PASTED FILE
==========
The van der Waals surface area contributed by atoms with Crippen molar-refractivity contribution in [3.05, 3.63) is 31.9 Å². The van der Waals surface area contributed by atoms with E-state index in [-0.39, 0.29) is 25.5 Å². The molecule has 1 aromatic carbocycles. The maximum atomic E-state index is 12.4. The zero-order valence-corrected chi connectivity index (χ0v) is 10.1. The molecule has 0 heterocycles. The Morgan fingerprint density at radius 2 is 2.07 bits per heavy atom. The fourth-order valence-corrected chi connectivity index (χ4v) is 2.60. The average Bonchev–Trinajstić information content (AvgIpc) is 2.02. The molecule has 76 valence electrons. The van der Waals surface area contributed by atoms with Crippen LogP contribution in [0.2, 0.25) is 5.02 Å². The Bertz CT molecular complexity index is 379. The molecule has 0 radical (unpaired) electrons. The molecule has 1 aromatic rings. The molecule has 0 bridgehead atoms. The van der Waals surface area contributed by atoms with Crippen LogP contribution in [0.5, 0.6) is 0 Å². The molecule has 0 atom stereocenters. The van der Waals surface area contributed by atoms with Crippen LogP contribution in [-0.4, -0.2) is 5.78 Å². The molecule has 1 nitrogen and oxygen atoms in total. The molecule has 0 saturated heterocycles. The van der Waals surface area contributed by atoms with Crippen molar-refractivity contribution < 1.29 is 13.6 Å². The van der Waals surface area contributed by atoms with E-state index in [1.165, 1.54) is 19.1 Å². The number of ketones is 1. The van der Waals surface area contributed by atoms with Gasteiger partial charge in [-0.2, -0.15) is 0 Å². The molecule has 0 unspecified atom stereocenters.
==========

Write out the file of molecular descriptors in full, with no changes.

The van der Waals surface area contributed by atoms with Crippen molar-refractivity contribution in [3.05, 3.63) is 31.9 Å². The van der Waals surface area contributed by atoms with E-state index in [-0.39, 0.29) is 25.5 Å². The molecule has 1 aromatic carbocycles. The maximum atomic E-state index is 12.4. The zero-order valence-corrected chi connectivity index (χ0v) is 10.1. The molecule has 0 heterocycles. The Morgan fingerprint density at radius 2 is 2.07 bits per heavy atom. The fourth-order valence-corrected chi connectivity index (χ4v) is 2.60. The average Bonchev–Trinajstić information content (AvgIpc) is 2.02. The molecule has 76 valence electrons. The van der Waals surface area contributed by atoms with Crippen LogP contribution in [0.2, 0.25) is 5.02 Å². The Bertz CT molecular complexity index is 379. The molecule has 0 radical (unpaired) electrons. The molecule has 1 aromatic rings. The molecule has 0 bridgehead atoms. The van der Waals surface area contributed by atoms with Crippen LogP contribution in [0.5, 0.6) is 0 Å². The molecule has 0 atom stereocenters. The van der Waals surface area contributed by atoms with Crippen LogP contribution in [-0.4, -0.2) is 5.78 Å². The molecule has 1 nitrogen and oxygen atoms in total. The molecule has 0 saturated heterocycles. The van der Waals surface area contributed by atoms with Crippen molar-refractivity contribution < 1.29 is 13.6 Å². The van der Waals surface area contributed by atoms with E-state index in [1.165, 1.54) is 19.1 Å². The number of ketones is 1. The van der Waals surface area contributed by atoms with Gasteiger partial charge in [-0.2, -0.15) is 0 Å². The molecule has 0 unspecified atom stereocenters.